In parallel to the proliferation of tax and accounting rules which mandated the valuation of IP in certain transactions, around the same time (late 1990’s- early 2000’s) the field of intellectual asset management (IAM) was starting to gain momentum with US corporations.  Large companies with significant patent portfolios were leading the way, and with the increase in sophistication of active IP portfolio management, came the need for valuation.  The types of activities where a valuation became increasingly important include: spin-offs, in kind contributions, licensing, patents sales, and other commercialization activities.  Since many of these activities are done for planning purposes or do not result in tax or accounting reporting requirements, these circumstances can be referred to as “Non-Compliance”.  In these situations, due to the low to medium degree of scrutiny and the lack of reporting requirement, the valuation is often done in house or between the parties, without the involvement of a third-party IP valuation expert.

The chart below displays the IP Valuation Spectrum, the compliance vs. non compliance situations and when a valuation expert may be needed (“Compliance” situations are highlighted in a box):

The IP Valuation Paradox

The distinction between Compliance and Non-Compliance situations is critical in understanding the problem with IP valuations. There’s a fundamental difference between the types of valuation done in compliance vs. non-compliance situations (excluding litigation, which is a special case):

In compliance situations, the valuation is usually done after the fact, when the deal has already been finalized, and so the IP valuation is not driving the transaction but rather reporting the transaction. There is single point value that needs to be recorded (as opposed to a range of values that needs to be negotiated).

Non-compliance situations fall intoone of two categories:

  1. 1. Deals involving intermediaries (brokers or patent funds) – there is usually no monetary valuation done before the deal; so the valuation is not driving the deal nor is it reported after the deal;
  2. 2. Direct negotiations between buyer/seller – There are usually valuations done on both sides for purposes of negotiations and therefore there would be a range of values that needs to be reconciled and negotiated between a buyer and a seller.  Here, too, the valuation is not always reported after the deal and so future similar deals cannot refer to it as a comparable.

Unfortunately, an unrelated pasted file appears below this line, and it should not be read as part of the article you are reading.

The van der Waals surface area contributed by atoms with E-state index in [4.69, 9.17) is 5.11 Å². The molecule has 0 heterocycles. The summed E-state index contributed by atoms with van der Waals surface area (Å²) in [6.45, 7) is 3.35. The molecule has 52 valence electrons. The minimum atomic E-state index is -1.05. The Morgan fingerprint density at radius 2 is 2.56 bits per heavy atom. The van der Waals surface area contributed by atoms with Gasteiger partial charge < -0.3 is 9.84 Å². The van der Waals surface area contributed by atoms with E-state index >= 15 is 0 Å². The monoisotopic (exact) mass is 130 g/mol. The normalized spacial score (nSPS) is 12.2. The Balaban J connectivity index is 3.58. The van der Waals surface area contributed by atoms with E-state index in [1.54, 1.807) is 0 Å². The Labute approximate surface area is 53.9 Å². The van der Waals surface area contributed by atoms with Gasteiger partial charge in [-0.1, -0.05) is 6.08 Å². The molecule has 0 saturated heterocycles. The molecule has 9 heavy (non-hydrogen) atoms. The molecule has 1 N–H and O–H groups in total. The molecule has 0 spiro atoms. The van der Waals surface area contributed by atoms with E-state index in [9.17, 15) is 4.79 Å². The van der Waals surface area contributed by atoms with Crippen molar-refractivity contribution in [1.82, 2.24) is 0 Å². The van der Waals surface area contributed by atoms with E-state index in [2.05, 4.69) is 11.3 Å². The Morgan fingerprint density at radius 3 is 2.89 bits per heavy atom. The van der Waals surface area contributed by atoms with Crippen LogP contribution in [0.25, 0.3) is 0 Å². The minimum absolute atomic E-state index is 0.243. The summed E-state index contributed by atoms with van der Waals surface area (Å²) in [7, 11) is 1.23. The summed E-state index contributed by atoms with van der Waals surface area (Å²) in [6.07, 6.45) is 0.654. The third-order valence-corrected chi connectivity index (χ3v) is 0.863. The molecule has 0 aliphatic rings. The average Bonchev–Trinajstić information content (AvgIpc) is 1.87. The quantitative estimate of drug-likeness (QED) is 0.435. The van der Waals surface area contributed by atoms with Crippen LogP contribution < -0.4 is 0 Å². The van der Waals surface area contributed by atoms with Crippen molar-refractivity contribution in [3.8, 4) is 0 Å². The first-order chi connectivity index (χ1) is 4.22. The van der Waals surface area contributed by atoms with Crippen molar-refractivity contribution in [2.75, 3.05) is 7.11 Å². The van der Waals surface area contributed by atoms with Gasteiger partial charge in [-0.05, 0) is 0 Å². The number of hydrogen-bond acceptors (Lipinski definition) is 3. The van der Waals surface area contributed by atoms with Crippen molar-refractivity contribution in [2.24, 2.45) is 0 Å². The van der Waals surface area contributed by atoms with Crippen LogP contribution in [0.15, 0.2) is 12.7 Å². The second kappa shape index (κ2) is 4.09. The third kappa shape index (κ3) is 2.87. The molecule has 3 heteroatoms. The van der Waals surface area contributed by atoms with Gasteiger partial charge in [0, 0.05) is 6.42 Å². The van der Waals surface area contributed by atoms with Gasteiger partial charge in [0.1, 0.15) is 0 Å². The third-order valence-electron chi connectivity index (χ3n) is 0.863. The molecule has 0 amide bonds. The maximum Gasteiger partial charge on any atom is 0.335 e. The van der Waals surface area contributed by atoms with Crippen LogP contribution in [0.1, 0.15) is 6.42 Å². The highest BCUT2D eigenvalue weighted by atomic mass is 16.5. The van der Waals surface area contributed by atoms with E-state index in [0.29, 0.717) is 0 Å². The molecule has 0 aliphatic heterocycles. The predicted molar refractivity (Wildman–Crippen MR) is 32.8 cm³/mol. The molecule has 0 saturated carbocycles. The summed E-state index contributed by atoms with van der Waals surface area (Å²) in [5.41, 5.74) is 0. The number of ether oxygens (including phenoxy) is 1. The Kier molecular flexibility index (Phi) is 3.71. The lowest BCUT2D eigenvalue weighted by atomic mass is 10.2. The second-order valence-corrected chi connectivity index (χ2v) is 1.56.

Hence lies the paradox: most IP transactions today are done in non-compliance situations where the valuation is either not required, not reported or not done; and in compliance situations, where the valuation is required and reported as a single number, it doesn’t really matter since it’s done after the deal is closed.

There do we go from here? Make IP Valuations Matter, and Report Them!

The most common complaints with IP valuation usually fall into three categories:

1. Lack of active markets and a good set of comparables

2. Lack of transparency in valuation methods

3. The nature of intangible assets makes their value “contextual”, such that it’s difficult to assign one value to an asset or to agree on a value between buyer and seller

We argue that the root problem with IP valuation is not in the lack of markets, comps or methods; these are all symptoms of the real problem.  The key to a better IP valuation environment lies in more “Compliance”: higher deal scrutiny, more reporting requirements, and making IP valuation an integral part of deal pricing.  We should strive to undo the paradox: get to a point where most IP transactions are done in a compliance situation, where the IP valuation is required and reported; IP valuations should be done prior to the deal and have a meaningful impact on deal pricing.  This is a long process which could require regulatory, cultural and structural changes which could face many hurdles, but the problem needs to be identified and dealt with.